The concerning results of the 2022 Chesapeake Bay blue crab dredge survey should be a warning sign to state fishery managers.
The total number of blue crabs estimated in the Bay this year—227 million—is the lowest number since Maryland and Virginia began the cooperative crab survey in 1990. This year marked the third consecutive year when juvenile crab numbers fell below the survey's average and the overall population declined.
The juvenile numbers are of particular concern. While this year's juvenile population estimate increased slightly from last year, from 86 million to 101 million, this figure is well below the 219 million average population of juvenile crabs in the survey.
Crabs typically have a three-year lifespan, meaning the juveniles counted in this year's survey will become the adults reproducing later this year as well as those harvested for the dinner table. Without a significant rebound in the juvenile population, it's possible the declining overall number of crabs could continue in the future.
What can be done? In the short term, we need to protect crabs this year to maximize reproduction. This will require a reduction in the blue crab harvest. However, long-term actions are also needed to address the trend of low crab reproduction, such as loss of crab habitat and increased predation.
This year, state fishery managers could tweak some of the crab fishery regulations such as bushel and season limits. Managers use female crab population estimates to determine whether fishing effort is sustainable. Currently the adult female population is about 97 million crabs, above the management threshold of 72.5 million crabs, meaning the female crab population is not overfished. If the female crab population falls below that threshold, then there is a greater chance that the population can't reproduce quickly enough to withstand fishing pressure and environmental stressors. Already, both Virginia and Maryland are considering measures to reduce crab harvests in the state by approximately 10 percent.
Managers should also consider options to protect male crabs, which fell to the lowest population recorded in the survey—28 million. A 2003 study published in the Bulletin of Marine Science found that large males tend to be more successful in reproducing, suggesting there may be value in preserving the largest male crabs. In Maryland, almost all regulations focus on limits for female crabs, but few protections are provided to adult males.
Changes to fishery regulations may frustrate watermen who depend on catching crabs for their livelihood. But harvest figures align closely with population survey estimates. Reversing the recent population decline should result in greater harvests in future years.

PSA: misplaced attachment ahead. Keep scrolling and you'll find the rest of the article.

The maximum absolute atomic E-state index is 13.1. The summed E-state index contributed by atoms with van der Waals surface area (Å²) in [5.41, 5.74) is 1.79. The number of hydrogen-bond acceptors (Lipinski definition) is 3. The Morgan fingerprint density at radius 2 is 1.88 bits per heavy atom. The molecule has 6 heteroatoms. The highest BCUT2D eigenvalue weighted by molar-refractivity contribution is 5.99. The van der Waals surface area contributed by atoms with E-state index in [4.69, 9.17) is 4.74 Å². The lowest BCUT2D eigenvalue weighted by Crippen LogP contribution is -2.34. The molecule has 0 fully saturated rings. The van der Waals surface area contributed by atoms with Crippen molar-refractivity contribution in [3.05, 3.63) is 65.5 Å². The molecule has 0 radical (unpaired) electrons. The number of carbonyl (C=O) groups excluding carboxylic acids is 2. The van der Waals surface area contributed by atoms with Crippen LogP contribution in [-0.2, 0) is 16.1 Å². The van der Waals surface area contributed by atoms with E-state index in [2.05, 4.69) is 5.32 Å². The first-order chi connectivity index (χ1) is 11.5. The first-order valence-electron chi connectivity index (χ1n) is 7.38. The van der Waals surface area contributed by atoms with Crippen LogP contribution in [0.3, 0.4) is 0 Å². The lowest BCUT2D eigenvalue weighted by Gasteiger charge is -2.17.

The long-term environmental stressors likely affecting crab populations such as nutrient pollution, declining acreage of underwater grasses, and proliferation of invasive blue catfish that prey on crabs are more difficult to address.
CBF has been encouraging recreational anglers to target and harvest blue catfish, a voracious predator of native species like blue crabs, to help reduce their harm to the Bay's ecosystem. We're also advocating for the federal government to reverse a duplicative and wasteful food safety inspection requirement for catfish species to enable local watermen to more easily sell blue catfish.
Underwater grass acreage in the Bay declined recently to about 60,000 acres, according to the most recently available data, after hitting a record of 108,000 acres in 2018. Grasses provide protection to juvenile crabs, which use them to hide from predators. However, the grasses are susceptible to sediment pollution and algal blooms that cloud the water and prevent sunlight from reaching the Bay bottom. Lack of sunlight prevents the grasses from growing.
Efforts to reduce the nitrogen and phosphorus pollution that fuel algal blooms in the Bay are under way with Maryland and Virginia plans mostly on track to meet 2025 Bay Clean Water Blueprint goals.
However, Pennsylvania continues to lag in meeting its reduction requirements, largely as a result of pollution from farms. For years, CBF has promoted regenerative agriculture methods that restore soil health and add more natural filters such as trees and landscaping to both farms and cities to reduce these sources of pollution.
The silver lining in this bad news is that crabs have an incredible ability to bounce back in response to quick action by fishery managers and the right environmental conditions. In the mid-2000s the Bay's blue crab population suffered significant declines leading fishery managers to place new limits for harvesting adult female crabs and close the winter dredge fishery for crabs. Those changes created relative stability in the Bay's crab population before the three-year decline began in 2020.
Today, we're at a similar point where scientists must research what's contributing to the species' decline, while fishery managers swiftly work to reverse it.